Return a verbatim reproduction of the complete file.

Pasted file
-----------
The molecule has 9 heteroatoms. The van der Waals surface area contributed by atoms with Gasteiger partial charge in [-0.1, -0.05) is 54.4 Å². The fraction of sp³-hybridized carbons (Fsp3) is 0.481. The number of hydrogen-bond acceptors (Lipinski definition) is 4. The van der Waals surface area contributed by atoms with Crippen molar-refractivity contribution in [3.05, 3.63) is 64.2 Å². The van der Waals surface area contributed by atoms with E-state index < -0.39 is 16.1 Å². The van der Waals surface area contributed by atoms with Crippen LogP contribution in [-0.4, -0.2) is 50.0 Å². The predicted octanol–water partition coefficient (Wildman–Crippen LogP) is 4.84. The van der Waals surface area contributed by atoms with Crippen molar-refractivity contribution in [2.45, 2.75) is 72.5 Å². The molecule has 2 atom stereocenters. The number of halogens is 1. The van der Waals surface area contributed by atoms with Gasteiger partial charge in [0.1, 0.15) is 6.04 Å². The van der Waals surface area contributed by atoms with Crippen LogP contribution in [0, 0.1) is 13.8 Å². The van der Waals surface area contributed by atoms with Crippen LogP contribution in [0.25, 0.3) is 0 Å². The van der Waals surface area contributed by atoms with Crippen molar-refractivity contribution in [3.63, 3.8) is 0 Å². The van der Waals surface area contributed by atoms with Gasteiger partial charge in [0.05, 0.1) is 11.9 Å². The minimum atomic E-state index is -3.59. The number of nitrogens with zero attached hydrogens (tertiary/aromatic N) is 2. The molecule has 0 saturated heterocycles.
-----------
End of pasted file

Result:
The molecule has 9 heteroatoms. The van der Waals surface area contributed by atoms with Gasteiger partial charge in [-0.1, -0.05) is 54.4 Å². The fraction of sp³-hybridized carbons (Fsp3) is 0.481. The number of hydrogen-bond acceptors (Lipinski definition) is 4. The van der Waals surface area contributed by atoms with Crippen molar-refractivity contribution in [3.05, 3.63) is 64.2 Å². The van der Waals surface area contributed by atoms with E-state index < -0.39 is 16.1 Å². The van der Waals surface area contributed by atoms with Crippen LogP contribution in [-0.4, -0.2) is 50.0 Å². The predicted octanol–water partition coefficient (Wildman–Crippen LogP) is 4.84. The van der Waals surface area contributed by atoms with Crippen molar-refractivity contribution in [2.45, 2.75) is 72.5 Å². The molecule has 2 atom stereocenters. The number of halogens is 1. The van der Waals surface area contributed by atoms with Gasteiger partial charge in [0.1, 0.15) is 6.04 Å². The van der Waals surface area contributed by atoms with Crippen LogP contribution in [0, 0.1) is 13.8 Å². The van der Waals surface area contributed by atoms with Crippen LogP contribution in [0.25, 0.3) is 0 Å². The van der Waals surface area contributed by atoms with Crippen molar-refractivity contribution in [3.63, 3.8) is 0 Å². The van der Waals surface area contributed by atoms with Gasteiger partial charge in [0.05, 0.1) is 11.9 Å². The minimum atomic E-state index is -3.59. The number of nitrogens with zero attached hydrogens (tertiary/aromatic N) is 2. The molecule has 0 saturated heterocycles.